“This Is Not Your Grandfather’s NACIQI”; Takeaways from the June Institutional Quality Review Meeting

“This Is Not Your Grandfather’s NACIQI”; Takeaways from the June
Institutional Quality Review Meeting
By Amber Saddler
Amber Saddler is a Policy Assistant with EducationCounsel where she works on a range of higher education and K-12 issues to help improve equity and education access for all students. She enjoys long walks on the beach and observing federal advisory boards at work.
Recently, I joined the National Advisory Committee on Institutional Quality and Integrity (NACIQI) and spent three very long and very exciting days in a hotel conference room in Northern Virginia while the committee made recommendations to the U.S. Department of Education (ED) to continue or deny federal recognition to programmatic and institutional accreditation agencies wishing to serve as gatekeepers to federal funding under Title IV of the Higher Education Act.
Among the audience, there was great interest in NACIQI’s recommendation to ED to revoke federal recognition of the Accrediting Council for Independent Colleges and Schools (ACICS). While ACICS was the only agency NACIQI is currently suggesting should have its recognition removed, many committee members made it clear that other accrediting agencies, especially the […]

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Start Your Engines: Why Pending, Draft Federal Regulations on ESSA State Plans Are So Important, And Five Things to Look For

In the days ahead, the US Department of Education (ED) is expected to publish its first proposed regulations under the new Every Student Succeeds Act (ESSA). This will likely include hundreds of pages of draft regulations and explanation on critical education policy issues under Title I of the Act, including federal requirements regarding state assessments, state accountability systems, and state-local supports for lowest-performing schools. But the proposed regulations will also address another critical topic that has gotten less attention – “consolidated state plans.”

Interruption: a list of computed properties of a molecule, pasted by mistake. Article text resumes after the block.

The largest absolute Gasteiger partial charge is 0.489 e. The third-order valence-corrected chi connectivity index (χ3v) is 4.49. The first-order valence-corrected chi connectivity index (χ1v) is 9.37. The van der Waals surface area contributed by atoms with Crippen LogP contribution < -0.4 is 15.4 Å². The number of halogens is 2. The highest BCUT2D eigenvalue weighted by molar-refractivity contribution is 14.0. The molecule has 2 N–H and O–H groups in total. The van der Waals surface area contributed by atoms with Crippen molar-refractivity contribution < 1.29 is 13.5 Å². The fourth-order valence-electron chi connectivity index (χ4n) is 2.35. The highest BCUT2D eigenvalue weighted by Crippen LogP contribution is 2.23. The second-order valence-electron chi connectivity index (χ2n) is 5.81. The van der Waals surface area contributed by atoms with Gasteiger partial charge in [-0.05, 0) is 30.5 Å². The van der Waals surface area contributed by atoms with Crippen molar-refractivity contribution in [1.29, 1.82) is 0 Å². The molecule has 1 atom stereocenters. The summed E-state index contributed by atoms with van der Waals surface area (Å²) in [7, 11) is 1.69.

These state plans are critical to the success of ESSA implementation, as they will likely define (at least in part) the contours of state (and local) implementation over the next several years, and will likely jump start ESSA activity. If done right, state plans will set expectations for leadership, coherence, impact, and continuous improvement in ESSA implementation. This is the first time in nearly 15 years that states must take a comprehensive look at their plans under federal law.
Here are five questions that stakeholders should ask as states and districts begin to develop their consolidated plans:

What is […]

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President Obama signs Every Student Succeeds Act (ESSA)

On December 10, 2015 the President signed the “Every Student Succeeds Act” (ESSA), which reauthorizes the Elementary and Secondary Education Act (ESEA) and replaces the No Child Left Behind Act (NCLB). This document provides a brief summary based on our legal and policy judgment of some key provisions in the 1061-page ESSA bill based on our initial read. The precise meaning and impact of ESSA will continue to play out through regulations, guidance, and implementation over the coming months and years – presenting both opportunities and risks on the federal, state, and local levels for improving education systems and outcomes for all students in the nation.

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A New Approach to Problem Solving in Education

How often are teachers charged with fixing the problems that plague our education systems? For years, change in education has occurred through top-down and centralized policymaking. Design thinking, a user-centered approach commonly used in Silicon Valley’s tech firms for the past decade, offers an alternative to these top-down methods. You can read more about design thinking from Ideo (via Harvard Business Review) and Stanford.